As the Maryland General Assembly prepares to take up the issue of extending the state's controversial automobile pollution tail-pipe testing program, the key questions are how to do it and how often, not whether to do it.

Increasingly, the reliability and cost-effectiveness of the tests are being called into question as auto manufacturers have developed more sophisticated "on-board diagnostic systems."

These sensors and computers are designed to achieve the best mixture of air and fuel and the least pollution.

"We are seeing cars being tested now that are cleaner than before, and the failure rate is dropping," said Bruce Diehl, director of Maryland's vehicle emissions inspection program.

But the tests begun in 1984 to comply with the federal Clean Air Act are likely to continue for the foreseeable future, for fear of losing federal highway funds should they be suspended.

Without action by the legislature, the current program, operated at 10 locations by a subsidiary of British Petroleum under contract to the state, expires next year. The firm supplies facilities, equipment and employes. In return, it receives most of the $9 inspection fee car owners pay.

Task forces set up by the legislature and Gov. William Donald Schaefer have urged the program's continuation.

The task forces recommended, however, that inspections be every other year instead of annually.

The governor's task force also said that cars should be inspected for 20 years instead of 12.

It rejected pleas by the service station owners to decentralize the inspection system by allowing them to conduct the tests.

Political observers say this recommendation is likely to stir the only major auto emissions controversy among the legislators.

"Rather than 'should we?', the argument has been 'how should we?' " said Bob Douglas, Schaefer's spokesman. "The only pressure has been who tests and when."

Diehl said the current system saves the state administrative costs.

He said the tail-pipe tests still catch the dirtiest cars, although fewer are flunking than before.

"There are a lot more high-tech vehicles, and older vehicles are being maintained better," Diehl said in an interview.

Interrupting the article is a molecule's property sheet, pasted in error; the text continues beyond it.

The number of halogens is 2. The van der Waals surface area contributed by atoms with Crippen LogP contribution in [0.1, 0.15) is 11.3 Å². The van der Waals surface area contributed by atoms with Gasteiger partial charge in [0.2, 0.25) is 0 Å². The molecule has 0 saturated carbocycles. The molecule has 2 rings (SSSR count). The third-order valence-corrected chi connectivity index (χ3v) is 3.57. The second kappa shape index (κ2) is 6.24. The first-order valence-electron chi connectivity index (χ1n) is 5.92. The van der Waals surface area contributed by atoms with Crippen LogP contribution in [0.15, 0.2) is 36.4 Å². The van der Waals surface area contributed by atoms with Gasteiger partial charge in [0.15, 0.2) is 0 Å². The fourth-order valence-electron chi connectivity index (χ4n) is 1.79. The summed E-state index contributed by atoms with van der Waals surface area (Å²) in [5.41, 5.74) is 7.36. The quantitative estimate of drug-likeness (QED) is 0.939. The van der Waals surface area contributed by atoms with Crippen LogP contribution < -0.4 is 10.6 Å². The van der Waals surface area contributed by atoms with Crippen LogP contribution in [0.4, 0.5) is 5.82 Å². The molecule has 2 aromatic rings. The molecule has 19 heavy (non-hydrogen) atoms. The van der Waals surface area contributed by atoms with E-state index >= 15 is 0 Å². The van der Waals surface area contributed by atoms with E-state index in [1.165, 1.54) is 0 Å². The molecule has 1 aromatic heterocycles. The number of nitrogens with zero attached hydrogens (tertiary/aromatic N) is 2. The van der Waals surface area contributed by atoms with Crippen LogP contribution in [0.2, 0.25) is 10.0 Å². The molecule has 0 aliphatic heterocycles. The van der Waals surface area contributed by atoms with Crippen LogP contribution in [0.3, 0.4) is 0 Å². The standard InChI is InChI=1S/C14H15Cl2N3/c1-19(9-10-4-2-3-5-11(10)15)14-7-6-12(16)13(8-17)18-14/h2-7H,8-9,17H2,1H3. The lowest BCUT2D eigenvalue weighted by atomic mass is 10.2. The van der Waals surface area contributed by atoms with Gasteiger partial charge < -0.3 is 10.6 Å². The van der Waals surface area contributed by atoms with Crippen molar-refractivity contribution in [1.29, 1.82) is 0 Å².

By 1995 "or a little later," Diehl said, most cars may have the computerized diagnostic systems, rendering obsolete the current method of inserting a tube hooked up to a monitoring machine into the tail pipe.

Then, he said, hands-on inspections will be only to insure that air-pollution devices aren't tampered with and leaded gas is not used.

Meanwhile, however, Diehl said, so many pre-1981 cars are still on the road without the new technology that the old system should remain in effect for all 1.8 million vehicles registered in the state.

About 12 percent of the cars tested this year flunked inspection, Diehl said. But the rate on cars built in 1981 or later was only about 5 percent, compared with 20 to 25 percent for older vehicles, Diehl said.

He said the state could require less frequent inspections for newer cars, but that would appear to discriminate against less affluent owners of older cars.

The emissions program required areas with significant amounts of ozone pollution to test cars or face loss of federal highway funds, $200 million in Maryland alone in fiscal 1990-92. The U.S. Environmental Protection Agency requires testing programs in 60 urban areas in 32 states, including Maryland, Virginia and the District.

Acknowledging the federal funding threat, neither state task force addressed basic questions of whether the emission testing actually works.

"Many vehicles may be falsely identified as failing the idle test due to inadequate vehicle preconditioning before testing," a trio of General Motors engineers said in a technical paper presented here in May. "The owners of those vehicles are then inconvenienced because they are required to seek unnecessary, and perhaps expensive, repairs."

The EPA continues to defend the test, although some of its own research calls into question its effectiveness. In a study of cars in the Maryland program last year, 38 percent of the "failed" cars passed without any repairs after being warmed up for a longer time.

Larry C. Landman, the EPA official who directed the Maryland study, said the test, while imperfect, "does a reasonably good job of picking out the dirtiest cars. We're constantly looking for better tests."

Added Dick Wilson, director of EPA's office of mobile services, "Obviously, you don't want to fail people who shouldn't fail. There was a problem with late-model cars and how long they should idle before testing. We still think the test is pretty effective."

EPA is conducting additional studies of "preconditioning" of cars and tail-pipe test variability.

"We're moving into a new era of inspection maintenance programs," said Jane Armstrong, senior project manager at EPA's Ann Arbor, Mich., research facility.

She said the program began because car owners were tampering with early antipollution devices that cut down on automobile performance. Now, the devices are harder to tamper with and performance problems have lessened.

"Now, we're seeing a different reason cars are high emitters: sensor failures or a computer problem. The trend is to cleaner cars, but there are very, very high emissions when they do fail."

Roger Johnson, a local crusader against the state tests, suggests the evidence is scanty to support the underlying premise that cars today are the major source of carbon monoxide and hydrocarbon air pollution.

Johnson contends industry is to blame. But Maryland's Diehl replied that auto emissions are "one part of the whole thing. Industry is regulated almost to the limit. There's always controversy on where pollution is from."